My father Yevgeniy Mazin (also known as Zheka, Zhenya, Papa, or, resentfully, Eugene) died on Friday September 8th 2023. He was 59 years old.

This will serve as my online memorial to him. Once, my grandmother wrote a memorial to her own father, and stumbling upon it was special to me. So, maybe some day my child or grandchild will similarly learn about papa.

What can I say? Let me start with the basics.

Papa experienced discomfort in his chest on Thursday and died that night, in his sleep. We are confident that he died without pain or even awareness.

For this, I am thankful. It is a blessing to die in your sleep.

Even more importantly, he died a happy man.

Yes, this is a tragedy. We miss him terribly, and we are in pain, yet I feel thankful about the situation – it could be a lot worse.

Now, please allow me to share with you the eulogy I delivered at his funeral, which was attended by over 60 people, including old friends, family (his wife, his four children and their partners, his three grandchildren, his mother-in-law, and unfortunately his own mother), and colleagues.

Eulogy for my Father

I want to start by thanking you all for being here, and by thanking all those who wish to be here but can’t. It warms my heart to know that papa is so loved and celebrated and missed.

As you all know, last week papa passed away peacefully in his sleep aged 59 years old.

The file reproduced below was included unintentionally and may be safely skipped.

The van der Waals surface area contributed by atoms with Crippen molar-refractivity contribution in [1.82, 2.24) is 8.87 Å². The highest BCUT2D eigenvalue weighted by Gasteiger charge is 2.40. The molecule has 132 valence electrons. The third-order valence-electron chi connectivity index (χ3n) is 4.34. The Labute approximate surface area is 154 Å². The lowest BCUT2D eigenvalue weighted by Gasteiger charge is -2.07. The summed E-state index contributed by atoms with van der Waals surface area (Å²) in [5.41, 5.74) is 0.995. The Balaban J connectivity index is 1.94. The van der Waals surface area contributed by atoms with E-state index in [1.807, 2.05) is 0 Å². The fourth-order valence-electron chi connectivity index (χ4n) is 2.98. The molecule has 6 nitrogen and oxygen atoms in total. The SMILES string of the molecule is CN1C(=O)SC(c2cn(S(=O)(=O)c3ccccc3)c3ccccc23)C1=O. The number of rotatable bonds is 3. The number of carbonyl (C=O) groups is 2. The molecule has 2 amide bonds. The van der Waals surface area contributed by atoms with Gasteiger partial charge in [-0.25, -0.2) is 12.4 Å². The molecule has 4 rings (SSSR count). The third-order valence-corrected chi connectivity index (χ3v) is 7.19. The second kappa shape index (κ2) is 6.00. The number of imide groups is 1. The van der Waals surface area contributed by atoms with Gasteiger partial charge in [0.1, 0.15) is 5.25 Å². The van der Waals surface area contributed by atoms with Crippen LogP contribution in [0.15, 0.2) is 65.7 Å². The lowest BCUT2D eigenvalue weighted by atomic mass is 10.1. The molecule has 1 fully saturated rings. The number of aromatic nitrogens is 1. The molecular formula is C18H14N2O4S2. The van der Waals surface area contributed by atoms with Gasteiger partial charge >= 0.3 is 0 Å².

I am grateful that, in my eyes, papa died having just finished the best year of his life. It was a year in which he saw his grandchildren and children many times, traveled widely with mama and their closest friends, and met his newest grandchild, Sasha.

In other words, papa died immensely happy.

I want to now take some time to reflect on papa.

First, I want to talk about him as an intellectual.

One thing I knew, but did not fully appreciate until speaking with papa’s friends and colleagues, was that papa was brilliant.

Once, I saw him lying on the couch with his eyes closed. I asked him what he was doing. I’m thinking about tetrahedrons, he said.

Papa was a rare combination. He had a deep knowledge of physics, especially electromagnetics and optics, and mathematics, specifically topology, linear algebra, and numerical methods. But on top of this, which I think is the true rarity, he was by all accounts a wizard programmer.

This isn’t part of the eulogy I delivered, but here is just one of the stories his colleagues passed on: Once, there was a bug in some proprietary package the team depended on. The vendors themselves couldn’t figure it out, so papa decompiled it and figured out the bug in assembly.

The subfield papa focused almost his entire career on was finite element analysis. His software (his own FEA package, QuickField, as well as the LightTools package from Synopsys) has been used in prestigious research labs and for medical research, which he was immensely proud of.

But Papa wasn’t just a hard science guy. He loved music, literature, and film, especially the Italians. He worked hard to pass along those passions. Mama and papa took us to many, many concerts, operas, and ballets. I have many fond memories falling asleep at them.